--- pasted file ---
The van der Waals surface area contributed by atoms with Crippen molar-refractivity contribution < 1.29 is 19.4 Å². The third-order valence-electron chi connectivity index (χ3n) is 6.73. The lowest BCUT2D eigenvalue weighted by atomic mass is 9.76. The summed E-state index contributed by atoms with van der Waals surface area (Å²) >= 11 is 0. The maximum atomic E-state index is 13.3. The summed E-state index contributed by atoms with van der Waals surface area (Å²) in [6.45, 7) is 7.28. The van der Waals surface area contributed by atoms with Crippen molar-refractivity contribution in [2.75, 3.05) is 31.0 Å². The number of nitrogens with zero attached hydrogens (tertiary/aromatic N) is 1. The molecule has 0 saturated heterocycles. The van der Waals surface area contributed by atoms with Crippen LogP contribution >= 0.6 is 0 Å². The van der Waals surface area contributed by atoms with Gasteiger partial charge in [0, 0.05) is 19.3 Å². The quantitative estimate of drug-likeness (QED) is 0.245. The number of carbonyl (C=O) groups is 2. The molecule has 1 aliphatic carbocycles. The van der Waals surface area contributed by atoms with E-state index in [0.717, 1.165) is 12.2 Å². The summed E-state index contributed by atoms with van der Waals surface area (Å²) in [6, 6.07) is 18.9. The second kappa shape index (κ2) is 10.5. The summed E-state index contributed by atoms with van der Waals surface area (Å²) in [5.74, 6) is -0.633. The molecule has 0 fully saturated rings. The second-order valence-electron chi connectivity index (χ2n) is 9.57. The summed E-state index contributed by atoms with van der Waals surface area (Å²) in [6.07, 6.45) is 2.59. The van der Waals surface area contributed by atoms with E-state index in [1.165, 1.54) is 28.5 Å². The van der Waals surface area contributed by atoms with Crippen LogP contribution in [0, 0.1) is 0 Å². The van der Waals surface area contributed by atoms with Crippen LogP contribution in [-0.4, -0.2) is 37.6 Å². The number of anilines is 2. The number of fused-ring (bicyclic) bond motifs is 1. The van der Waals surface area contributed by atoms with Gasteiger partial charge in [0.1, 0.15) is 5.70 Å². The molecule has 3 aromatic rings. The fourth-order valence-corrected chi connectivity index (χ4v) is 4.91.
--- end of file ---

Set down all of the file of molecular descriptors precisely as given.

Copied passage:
The van der Waals surface area contributed by atoms with Crippen molar-refractivity contribution < 1.29 is 19.4 Å². The third-order valence-electron chi connectivity index (χ3n) is 6.73. The lowest BCUT2D eigenvalue weighted by atomic mass is 9.76. The summed E-state index contributed by atoms with van der Waals surface area (Å²) >= 11 is 0. The maximum atomic E-state index is 13.3. The summed E-state index contributed by atoms with van der Waals surface area (Å²) in [6.45, 7) is 7.28. The van der Waals surface area contributed by atoms with Crippen molar-refractivity contribution in [2.75, 3.05) is 31.0 Å². The number of nitrogens with zero attached hydrogens (tertiary/aromatic N) is 1. The molecule has 0 saturated heterocycles. The van der Waals surface area contributed by atoms with Crippen LogP contribution >= 0.6 is 0 Å². The van der Waals surface area contributed by atoms with Gasteiger partial charge in [0, 0.05) is 19.3 Å². The quantitative estimate of drug-likeness (QED) is 0.245. The number of carbonyl (C=O) groups is 2. The molecule has 1 aliphatic carbocycles. The van der Waals surface area contributed by atoms with E-state index in [0.717, 1.165) is 12.2 Å². The summed E-state index contributed by atoms with van der Waals surface area (Å²) in [6, 6.07) is 18.9. The second kappa shape index (κ2) is 10.5. The summed E-state index contributed by atoms with van der Waals surface area (Å²) in [5.74, 6) is -0.633. The molecule has 0 fully saturated rings. The second-order valence-electron chi connectivity index (χ2n) is 9.57. The summed E-state index contributed by atoms with van der Waals surface area (Å²) in [6.07, 6.45) is 2.59. The van der Waals surface area contributed by atoms with E-state index in [1.165, 1.54) is 28.5 Å². The van der Waals surface area contributed by atoms with Crippen LogP contribution in [0, 0.1) is 0 Å². The van der Waals surface area contributed by atoms with Crippen LogP contribution in [-0.4, -0.2) is 37.6 Å². The number of anilines is 2. The number of fused-ring (bicyclic) bond motifs is 1. The van der Waals surface area contributed by atoms with Gasteiger partial charge in [0.1, 0.15) is 5.70 Å². The molecule has 3 aromatic rings. The fourth-order valence-corrected chi connectivity index (χ4v) is 4.91.